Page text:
Wednesday, October 19, 2011

Should My IRA Make Charitable Contributions?

An important benefit of an individual retirement account (IRA) is that you can accumulate earnings on your savings dollars without paying taxes on them until you start withdrawing from the account.  This can go on for many years, but at age 70 1/2 you are required to start taking yearly minimum distributions from the account.  The amount of these distributions depends on your life expectancy according to tables published by the IRS.  Gradually as you get older, your yearly minimum distributions will get larger as your life expectancy shortens.

You are fully taxed on these distributions.  In addition, your IRA distributions may cause more of the social security payments you receive to be taxed.

Some kind people choose to donate their IRA distribution to their favorite charity.  They want to benefit the charity, obviously, but they also hope to offset the IRA income with a charitable contribution deduction.  

In some recent years, and again in 2011, the law allows for people to instruct their IRA administrator to make a contribution from their IRA directly to the charity rather than to take the money personally and then donate it.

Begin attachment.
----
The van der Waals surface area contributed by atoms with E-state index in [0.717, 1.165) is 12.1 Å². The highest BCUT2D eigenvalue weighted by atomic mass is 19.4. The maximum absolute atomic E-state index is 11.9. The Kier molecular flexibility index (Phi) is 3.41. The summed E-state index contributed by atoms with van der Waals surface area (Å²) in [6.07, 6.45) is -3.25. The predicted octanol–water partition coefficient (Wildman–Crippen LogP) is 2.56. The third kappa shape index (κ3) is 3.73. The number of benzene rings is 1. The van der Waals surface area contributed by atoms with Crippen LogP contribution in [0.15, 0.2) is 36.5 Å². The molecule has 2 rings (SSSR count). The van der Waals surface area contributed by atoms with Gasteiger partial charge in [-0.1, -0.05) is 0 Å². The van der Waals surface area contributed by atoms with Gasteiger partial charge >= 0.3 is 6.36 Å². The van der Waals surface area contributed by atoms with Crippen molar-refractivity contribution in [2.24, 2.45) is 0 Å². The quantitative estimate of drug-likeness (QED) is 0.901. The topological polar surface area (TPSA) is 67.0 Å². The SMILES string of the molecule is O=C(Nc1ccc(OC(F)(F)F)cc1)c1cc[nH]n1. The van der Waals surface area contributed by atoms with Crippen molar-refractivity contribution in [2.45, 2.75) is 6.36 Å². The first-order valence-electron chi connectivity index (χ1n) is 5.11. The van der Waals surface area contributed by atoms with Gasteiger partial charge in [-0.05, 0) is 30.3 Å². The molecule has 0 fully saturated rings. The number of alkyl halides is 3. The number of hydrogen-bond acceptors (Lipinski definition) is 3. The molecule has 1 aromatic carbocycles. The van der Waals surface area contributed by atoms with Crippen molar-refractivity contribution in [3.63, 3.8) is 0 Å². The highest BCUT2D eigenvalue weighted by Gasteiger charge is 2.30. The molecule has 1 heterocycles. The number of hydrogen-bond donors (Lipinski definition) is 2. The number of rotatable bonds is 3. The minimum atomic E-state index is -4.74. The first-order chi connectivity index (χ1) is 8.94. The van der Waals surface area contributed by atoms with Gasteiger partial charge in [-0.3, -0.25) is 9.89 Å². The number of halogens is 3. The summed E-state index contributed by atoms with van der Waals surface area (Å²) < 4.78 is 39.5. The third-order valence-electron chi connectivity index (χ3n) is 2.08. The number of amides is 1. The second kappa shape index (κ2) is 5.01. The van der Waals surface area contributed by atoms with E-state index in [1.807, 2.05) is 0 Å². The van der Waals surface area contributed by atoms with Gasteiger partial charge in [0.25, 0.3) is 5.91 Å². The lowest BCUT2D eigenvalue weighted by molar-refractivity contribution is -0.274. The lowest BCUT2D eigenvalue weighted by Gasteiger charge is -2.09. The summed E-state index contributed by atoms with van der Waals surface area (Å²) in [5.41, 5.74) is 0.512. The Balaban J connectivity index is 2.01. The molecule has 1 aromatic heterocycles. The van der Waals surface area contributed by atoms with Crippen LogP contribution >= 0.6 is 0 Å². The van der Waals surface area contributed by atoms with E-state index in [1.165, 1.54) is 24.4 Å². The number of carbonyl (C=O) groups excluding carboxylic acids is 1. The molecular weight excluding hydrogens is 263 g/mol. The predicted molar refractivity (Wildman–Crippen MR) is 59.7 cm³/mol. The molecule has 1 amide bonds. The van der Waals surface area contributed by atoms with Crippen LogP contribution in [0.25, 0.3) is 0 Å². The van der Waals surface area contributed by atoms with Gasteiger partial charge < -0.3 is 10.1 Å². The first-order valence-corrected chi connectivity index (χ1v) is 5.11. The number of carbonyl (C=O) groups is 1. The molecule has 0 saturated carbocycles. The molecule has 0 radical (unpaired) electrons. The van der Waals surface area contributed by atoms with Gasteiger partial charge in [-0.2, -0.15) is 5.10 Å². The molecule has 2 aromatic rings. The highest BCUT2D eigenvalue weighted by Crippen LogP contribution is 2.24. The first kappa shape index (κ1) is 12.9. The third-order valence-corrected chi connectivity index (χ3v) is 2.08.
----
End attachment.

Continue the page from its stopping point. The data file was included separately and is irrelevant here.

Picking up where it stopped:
The question is:  Should I have my IRA make my charitable contributions for me?

If you required to make a minimum distribution the answer is yes.  Here are some of the reasons:

1.  If you are claiming the standard deduction, you won't get to deduct the charitable contribution.  By making the contribution directly from your IRA you benefit from not paying tax on the required distribution.

2.  If you are itemizing deductions, you avoid a reduction in medical and your "miscellaneous" itemized deductions by having your IRA make a contribution.

3. Many tax deductions and credits have adjusted gross income limits.  You can qualify for more of them by having your IRA make a contribution in place of all or part of your required minimum distribution.

So how much difference will it make?  A single person with a $75,000 income is likely in the 25% federal and 5% state bracket (for a total of 30%).  If that person is required to take a $20,000 IRA distribution, they can save $6,000 in taxes.  Someone who really wants to make a difference for their favorite cause can make a $20,000 donation for a net cost of $14,000.

But what if that person is living more modestly on a $2,000 monthly fire department pension plus a $1,000 monthly social security check, is required to take a $3,000 IRA distribution and have pledged $100 per month to their favorite charity.  Can this help them?  Because the IRA distribution changes the tax on the social security, both people are in the same 30% tax bracket.  If the contribution pledge is met by a direct payment from the IRA, $360 in tax is saved compared with sending in monthly donations personally.  (30% of 12 months of $100 donations)


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